There, isn't space in this newsletter to go into the logistics or the strategy of this war in our own backyards. The fact is that there are many different strategies we might follow, and each could take up a newsletter by itself. The point I want to make is that this is a war, and it can't be ignored; it requires our attention -- and a lot bigger share of our budget than it has received to date.

In my first report in this series I listed a number of possibilities for the "fiscal dividend" we should gain when the Vietnam War ends -- a budget surplus ranging from a possible $8 billion in 1971 to perhaps $40 billion in 1974. (These figures assume the 10% surtax will end next year.) Let me review and comment briefly on three of the alternatives now being discussed:

Funding existing programs. It has been estimated that it would take over $6 billion annually to bring existing
programs of education, welfare, manpower training, housing, etc., up to levels authorized by Congress. But many feel these programs are essentially 1932 solutions to 1969 problems; they want to see new approaches that are more relevant to the problems facing us in Bedford-Stuyvesant, Harlem and migrant shanty towns in Arizona.

Sharing federal revenues. A liberal economist, Walter Heller, was one of the authors of this essentially conservative idea. Noting that the Federal government dispenses billions of dollars through some 300 categories of grants-in-aid -- many of them overlapping each other -- he proposed that the Federal government replace many of these with a system of revenue sharing. States would receive a specified portion of Federal income tax collections, no strings attached, giving them maximum flexibility in meeting their needs. However, cities generally oppose this approach, fearing that money they now receive will be short-circuited by the states. Others fear some states would simply reduce their own taxes, pocket the Federal money, and do nothing about the poverty, hunger and suffering in their midst. A suggested variation of this approach, not nearly so popular, is that of nationalizing the present welfare system, providing uniform treatment for all welfare cases and freeing state funds for other needs.

Income maintenance. Some wag once said there is nothing the poor need quite so much as money. And the fact is that adequate income -- something above the official poverty line -- would solve most of the problems we face in our cities. There is in progress today the beginning of a national debate on such things as a "guaranteed annual wage" and "guaranteed annual income." Such programs may not be "just around the corner," but they're going to get a thorough airing in the months ahead. Support for various of these proposals ranges from conservatives like Milton Friedman, former advisor to Barry Goldwater, to liberals like Daniel Moynihan, advisor to President Nixon. Involved are the people who obviously can't work, those who can work but can't find or hold a job, and those who work but can't make enough to support their families.

Which of these approaches, or what combination of them, might be the best way of waging our domestic war I don't know. But I think it's time we realized that, one way or another, that war must be fought.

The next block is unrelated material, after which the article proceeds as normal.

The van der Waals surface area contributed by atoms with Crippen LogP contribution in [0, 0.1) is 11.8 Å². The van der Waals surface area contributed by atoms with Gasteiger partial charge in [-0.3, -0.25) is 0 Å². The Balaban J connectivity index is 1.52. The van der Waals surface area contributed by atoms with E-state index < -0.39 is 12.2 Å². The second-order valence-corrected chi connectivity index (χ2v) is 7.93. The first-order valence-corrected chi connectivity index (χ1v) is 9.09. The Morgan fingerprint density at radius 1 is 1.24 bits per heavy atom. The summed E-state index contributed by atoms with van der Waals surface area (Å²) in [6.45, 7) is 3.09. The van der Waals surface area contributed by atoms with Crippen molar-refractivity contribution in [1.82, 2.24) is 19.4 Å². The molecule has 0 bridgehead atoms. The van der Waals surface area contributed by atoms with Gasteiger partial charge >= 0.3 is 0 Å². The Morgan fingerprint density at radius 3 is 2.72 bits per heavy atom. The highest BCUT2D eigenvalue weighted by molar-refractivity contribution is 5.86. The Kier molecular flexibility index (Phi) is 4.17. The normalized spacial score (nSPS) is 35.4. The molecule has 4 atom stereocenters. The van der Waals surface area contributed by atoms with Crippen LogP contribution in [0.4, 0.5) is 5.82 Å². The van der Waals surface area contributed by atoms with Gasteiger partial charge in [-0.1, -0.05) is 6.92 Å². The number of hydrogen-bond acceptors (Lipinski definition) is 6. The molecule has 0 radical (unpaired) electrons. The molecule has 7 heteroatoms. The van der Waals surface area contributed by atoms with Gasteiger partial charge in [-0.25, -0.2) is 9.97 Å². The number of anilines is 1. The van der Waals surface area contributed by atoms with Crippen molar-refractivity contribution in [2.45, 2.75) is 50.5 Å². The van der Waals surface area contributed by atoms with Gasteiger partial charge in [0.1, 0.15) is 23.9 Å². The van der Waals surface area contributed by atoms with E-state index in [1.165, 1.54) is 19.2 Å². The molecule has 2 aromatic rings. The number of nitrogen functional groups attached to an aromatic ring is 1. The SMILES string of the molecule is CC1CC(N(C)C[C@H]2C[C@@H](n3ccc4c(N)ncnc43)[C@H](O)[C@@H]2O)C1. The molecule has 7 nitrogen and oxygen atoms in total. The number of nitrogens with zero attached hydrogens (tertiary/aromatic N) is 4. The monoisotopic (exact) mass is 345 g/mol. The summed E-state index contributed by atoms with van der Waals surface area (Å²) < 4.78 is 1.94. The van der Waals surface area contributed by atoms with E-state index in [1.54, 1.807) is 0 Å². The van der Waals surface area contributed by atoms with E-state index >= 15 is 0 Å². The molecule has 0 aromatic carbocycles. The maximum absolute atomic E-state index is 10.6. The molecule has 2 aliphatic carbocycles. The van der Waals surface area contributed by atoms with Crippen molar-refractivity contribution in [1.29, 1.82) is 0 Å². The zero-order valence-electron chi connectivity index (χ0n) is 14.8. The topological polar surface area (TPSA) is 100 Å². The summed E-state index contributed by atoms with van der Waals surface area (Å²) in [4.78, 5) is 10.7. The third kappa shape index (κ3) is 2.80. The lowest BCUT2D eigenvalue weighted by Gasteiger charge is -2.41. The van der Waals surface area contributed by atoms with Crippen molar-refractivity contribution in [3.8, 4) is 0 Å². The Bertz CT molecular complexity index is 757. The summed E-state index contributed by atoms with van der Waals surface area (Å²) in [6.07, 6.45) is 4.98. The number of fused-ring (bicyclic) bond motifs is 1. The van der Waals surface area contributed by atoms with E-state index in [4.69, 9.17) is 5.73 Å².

The more you look at our Federal budget the more you will find yourself questioning the value judgments reflected in it. In a later report I'm going to discuss what mankind is doing, and has done, to the fragile environment of this planet. Here again I believe we have distorted our priorities. Most of you know the dreary facts and statistics:

** Every one of our major river systems is polluted. Lake Erie is "dead," and other lakes are dying.
** The air being breathed in every large city in the country is loaded with pollutants.
** Pesticide residues are threatening to contaminate our food and destroy much of our wildlife.
** The opportunities for ordinary citizens to enjoy the out-of-doors, to find a quiet beach or park or forest, are lessening every day.

Yet, in the face of all this, our budget this year cuts back on all sorts of programs which are critical to the cause of conservation. The Federal-state campaign against water pollution is under-funded by $780 million -- a slash of 75% from the amount

authorized by Congress. The Land and Water Conservation Fund has been cut by $76 million, including nearly all of the money intended for acquisition of lands for national lakeshores, national seashores and other long-delayed facilities for the public.

One victim I know about is the Indiana Dunes National Lakeshore, which I helped to authorize three years ago. To date no money has been appropriated for this desperately-needed beach area not far from Chicago. Now, because of the delay, land prices have skyrocketed, and a steel company is trying to take over an important segment of it, a step which would destroy the character of the whole lakeshore area. This kind of thing is being repeated throughout the country.

There are many effects of this sort of priority disarray in our own state of Arizona. One of the worst involves 10 day-care centers operated by the Migrant Opportunity Program, an activity of the Arizona Council of Churches. These centers have provided square meals, nursery classes and some spark of hope to the children of migrant workers in places like Eloy, Somerton, Willcox and Marana. Last year they were under-funded by 75%; now apparently they are going to be cut off completely.